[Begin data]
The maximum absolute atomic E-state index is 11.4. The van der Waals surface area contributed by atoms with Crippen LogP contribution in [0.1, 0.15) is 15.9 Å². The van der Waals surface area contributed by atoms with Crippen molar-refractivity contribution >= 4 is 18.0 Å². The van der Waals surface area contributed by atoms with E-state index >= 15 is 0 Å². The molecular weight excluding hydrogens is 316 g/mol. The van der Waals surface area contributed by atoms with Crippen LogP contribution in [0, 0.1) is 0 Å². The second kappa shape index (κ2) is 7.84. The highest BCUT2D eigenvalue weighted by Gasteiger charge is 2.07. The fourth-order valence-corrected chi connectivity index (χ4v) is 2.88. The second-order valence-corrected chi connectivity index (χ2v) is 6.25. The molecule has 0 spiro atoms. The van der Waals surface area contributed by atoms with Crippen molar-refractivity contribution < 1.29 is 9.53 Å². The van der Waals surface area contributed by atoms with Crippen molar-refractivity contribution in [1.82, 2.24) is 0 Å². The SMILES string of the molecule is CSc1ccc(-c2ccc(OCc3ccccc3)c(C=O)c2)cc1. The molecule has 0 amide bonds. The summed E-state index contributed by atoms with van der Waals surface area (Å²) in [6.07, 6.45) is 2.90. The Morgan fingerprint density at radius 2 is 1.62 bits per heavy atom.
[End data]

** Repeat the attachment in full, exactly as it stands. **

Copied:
The maximum absolute atomic E-state index is 11.4. The van der Waals surface area contributed by atoms with Crippen LogP contribution in [0.1, 0.15) is 15.9 Å². The van der Waals surface area contributed by atoms with Crippen molar-refractivity contribution >= 4 is 18.0 Å². The van der Waals surface area contributed by atoms with E-state index >= 15 is 0 Å². The molecular weight excluding hydrogens is 316 g/mol. The van der Waals surface area contributed by atoms with Crippen LogP contribution in [0, 0.1) is 0 Å². The second kappa shape index (κ2) is 7.84. The highest BCUT2D eigenvalue weighted by Gasteiger charge is 2.07. The fourth-order valence-corrected chi connectivity index (χ4v) is 2.88. The second-order valence-corrected chi connectivity index (χ2v) is 6.25. The molecule has 0 spiro atoms. The van der Waals surface area contributed by atoms with Crippen molar-refractivity contribution < 1.29 is 9.53 Å². The van der Waals surface area contributed by atoms with Crippen molar-refractivity contribution in [1.82, 2.24) is 0 Å². The SMILES string of the molecule is CSc1ccc(-c2ccc(OCc3ccccc3)c(C=O)c2)cc1. The molecule has 0 amide bonds. The summed E-state index contributed by atoms with van der Waals surface area (Å²) in [6.07, 6.45) is 2.90. The Morgan fingerprint density at radius 2 is 1.62 bits per heavy atom.